Circuit slams immigration appeals board

Michael W. Hoskins
January 1, 2007
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The 7th Circuit Court of Appeals in Chicago issued an immigration ruling today reiterating a message that the justice department isn't giving asylum cases enough review.

The opinion is one of an already long list of examples where Circuit Courts slam the nation's immigration court system, a mostly administrative process flowing through the U.S. Department of Justice. The 7th Circuit has been especially critical of the system.

In its three-page decision in Hanna Youssef Mekhael v. Michael B. Mukasey, No. 06-4285, opinion author Judge Richard Posner granted review and vacated a ruling from the administrative Board of Immigration.

The case involves a Lebanese citizen who sought asylum and relief here in July 2005 but was denied. That petitioner later asked for the case to be reopened because of new conditions in the home country, but the board denied that request because evidence wasn't persuasive, detailed "ongoing problems in Lebanon," and was available before the initial hearing.

"The Board's reasoning was remarkable, since the petitioner's evidence concerned dramatic, portentous events that had occurred after the administrative record was closed, and so could not have been discovered before the July 2005 hearing," Judge Posner wrote. "... The only ground of our decision is in the Board's failure to articulate a reasoned response to the motion. We understand the Board's staggering workload. But the Department of Justice cannot be permitted to defeat judicial review by refusing to staff the Immigration Court and Board of Immigration Appeals with enough judicial officers to provide reasoned decisions."

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  1. If a class action suit or other manner of retribution is possible, count me in. I have email and voicemail from the man. He colluded with opposing counsel, I am certain. My case was damaged so severely it nearly lost me everything and I am still paying dearly.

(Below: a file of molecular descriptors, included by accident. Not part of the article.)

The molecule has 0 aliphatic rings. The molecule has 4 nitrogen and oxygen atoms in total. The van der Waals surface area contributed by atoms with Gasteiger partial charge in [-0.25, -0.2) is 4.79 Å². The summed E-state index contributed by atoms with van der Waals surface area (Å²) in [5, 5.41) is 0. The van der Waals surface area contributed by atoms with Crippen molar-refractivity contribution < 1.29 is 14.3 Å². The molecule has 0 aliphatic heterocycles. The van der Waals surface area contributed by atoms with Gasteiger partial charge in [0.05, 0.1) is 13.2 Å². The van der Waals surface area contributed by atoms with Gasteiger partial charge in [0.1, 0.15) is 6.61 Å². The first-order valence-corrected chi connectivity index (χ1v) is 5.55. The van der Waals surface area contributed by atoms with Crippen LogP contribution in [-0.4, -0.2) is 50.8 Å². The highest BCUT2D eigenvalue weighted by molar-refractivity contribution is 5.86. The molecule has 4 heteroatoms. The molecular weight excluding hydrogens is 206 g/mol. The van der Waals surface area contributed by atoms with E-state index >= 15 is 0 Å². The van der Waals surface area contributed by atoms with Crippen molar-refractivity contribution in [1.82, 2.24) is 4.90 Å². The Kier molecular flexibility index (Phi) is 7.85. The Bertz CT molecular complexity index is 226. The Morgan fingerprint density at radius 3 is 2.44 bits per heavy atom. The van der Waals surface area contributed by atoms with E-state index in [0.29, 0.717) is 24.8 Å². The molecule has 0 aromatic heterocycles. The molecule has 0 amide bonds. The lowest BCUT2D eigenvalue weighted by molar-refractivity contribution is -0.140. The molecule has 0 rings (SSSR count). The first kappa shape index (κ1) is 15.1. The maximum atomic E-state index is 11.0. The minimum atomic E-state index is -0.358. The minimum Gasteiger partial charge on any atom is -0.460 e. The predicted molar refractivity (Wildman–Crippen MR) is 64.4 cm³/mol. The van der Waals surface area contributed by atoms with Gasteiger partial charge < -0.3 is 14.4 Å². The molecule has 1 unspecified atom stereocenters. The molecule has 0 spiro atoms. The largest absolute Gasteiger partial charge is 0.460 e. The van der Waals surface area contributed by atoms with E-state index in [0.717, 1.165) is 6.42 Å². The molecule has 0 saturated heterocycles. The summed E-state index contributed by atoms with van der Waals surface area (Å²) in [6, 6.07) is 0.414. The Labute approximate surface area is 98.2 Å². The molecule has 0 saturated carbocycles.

2. There's probably a lot of blame that can be cast around for Indiana Tech's abysmal bar passage rate this last February. The folks who decided that Indiana, a state with roughly 16,000 to 18,000 attorneys, needs a fifth law school need to question the motives that drove their support of this project. Others, who have been "strong supporters" of the law school, should likewise ask themselves why they believe this institution should be supported. Is it because it fills some real need in the state? Or is it, instead, nothing more than a resume builder for those who teach there part-time? And others who make excuses for the students' poor performance, especially those who offer nothing more than conspiracy theories to back up their claims--who are they helping? What evidence do they have to support their posturing? Ultimately, though, like most everything in life, whether one succeeds or fails is entirely within one's own hands. At least one student from Indiana Tech proved this when he/she took and passed the February bar. A second Indiana Tech student proved this when they took the bar in another state and passed. As for the remaining 9 who took the bar and didn't pass (apparently, one of the students successfully appealed his/her original score), it's now up to them (and nobody else) to ensure that they pass on their second attempt. These folks should feel no shame; many currently successful practicing attorneys failed the bar exam on their first try. These same attorneys picked themselves up, dusted themselves off, and got back to the rigorous study needed to ensure they would pass on their second go 'round. This is what the Indiana Tech students who didn't pass the first time need to do. Of course, none of this answers such questions as whether Indiana Tech should be accredited by the ABA, whether the school should keep its doors open, or, most importantly, whether it should have even opened its doors in the first place. Those who promoted the idea of a fifth law school in Indiana need to do a lot of soul-searching regarding their decisions. These same people should never be allowed, again, to have a say about the future of legal education in this state or anywhere else. Indiana already has four law schools. That's probably one more than it really needs. But it's more than enough.

  3. This man Steve Hubbard goes on any online post or forum he can find and tries to push his company. He said court reporters would be obsolete a few years ago, yet here we are. How does he have time to search out every single post about court reporters and even spy in private court reporting forums if his company is so successful???? Dude, get a life. And back to what this post was about, I agree that some national firms cause a huge problem.

  4. rensselaer imdiana is doing same thing to children from the judge to attorney and dfs staff they need to be investigated as well

  5. Sex offenders are victims twice, once when they are molested as kids, and again when they repeat the behavior, you never see money spent on helping them do you. That's why this circle continues